Start: October 2021
End: October 2024
In this project, we are exploring new processes for synthesizing hydrogen peroxide and methanol from green hydrogen. The annual production of both of these chemicals is in the range of millions of tons per year. The hydrogen used as a feedstock in their production often comes from a petrochemical source. The use of green hydrogen as an alternative to petrochemicals promises a significant reduction in greenhouse gas emissions in the chemical industry.
Carbon Minds will use life cycle assessment to compare the electrochemical production of hydrogen peroxide and propylene oxide with conventional production processes. Since the electrochemical processes are still in the early stages of development, the methodically correct life cycle assessment of the processes is particularly difficult and research-intensive. Above all, it must be ensured that the technologies in earlier stages of development are scientifically sound and fairly compared with the processes carried out on a large scale.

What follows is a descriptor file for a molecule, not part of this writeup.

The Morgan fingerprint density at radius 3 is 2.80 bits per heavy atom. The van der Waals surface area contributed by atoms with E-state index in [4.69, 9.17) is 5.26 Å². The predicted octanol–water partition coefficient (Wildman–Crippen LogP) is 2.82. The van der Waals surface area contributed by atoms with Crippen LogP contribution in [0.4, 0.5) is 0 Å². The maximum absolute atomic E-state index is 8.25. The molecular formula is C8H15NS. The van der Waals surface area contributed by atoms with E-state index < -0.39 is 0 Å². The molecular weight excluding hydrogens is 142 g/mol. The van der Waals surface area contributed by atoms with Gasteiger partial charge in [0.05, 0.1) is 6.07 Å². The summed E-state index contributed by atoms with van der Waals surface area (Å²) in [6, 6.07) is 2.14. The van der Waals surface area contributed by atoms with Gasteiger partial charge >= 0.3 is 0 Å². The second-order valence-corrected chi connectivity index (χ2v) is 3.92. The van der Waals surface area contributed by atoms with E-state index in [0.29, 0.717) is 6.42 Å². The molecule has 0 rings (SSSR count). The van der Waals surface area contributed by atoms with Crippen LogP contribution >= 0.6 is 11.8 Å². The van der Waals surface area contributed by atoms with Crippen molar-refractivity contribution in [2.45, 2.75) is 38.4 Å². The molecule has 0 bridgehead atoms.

To address this problem and achieve the goal, Carbon Minds will collect the mass and energy balances of the electrochemical processes in cooperation with the project partners. Then we will transfer these mass and energy balances into a digital life cycle model of the electrochemical routes. Based on this digital life cycle model, we will identify ecological hotspots in the production chain and communicate these to the project partners. In this way, the process design can be optimised in early project phases with regard to the subsequent environmental impacts. Finally, we will compare the environmental impacts of electrochemical production with the environmental impacts of conventional production processes. We will examine various environmental impacts, such as the effects on climate change or metal consumption. In this way, a shift from one environmental impact to another can be avoided.
Thanks to these analyses, the new electrochemical processes can be compared with the conventional processes. The comparison can ensure that the new electrochemical processes reduce the overall environmental impact without shifting impacts from one category to another.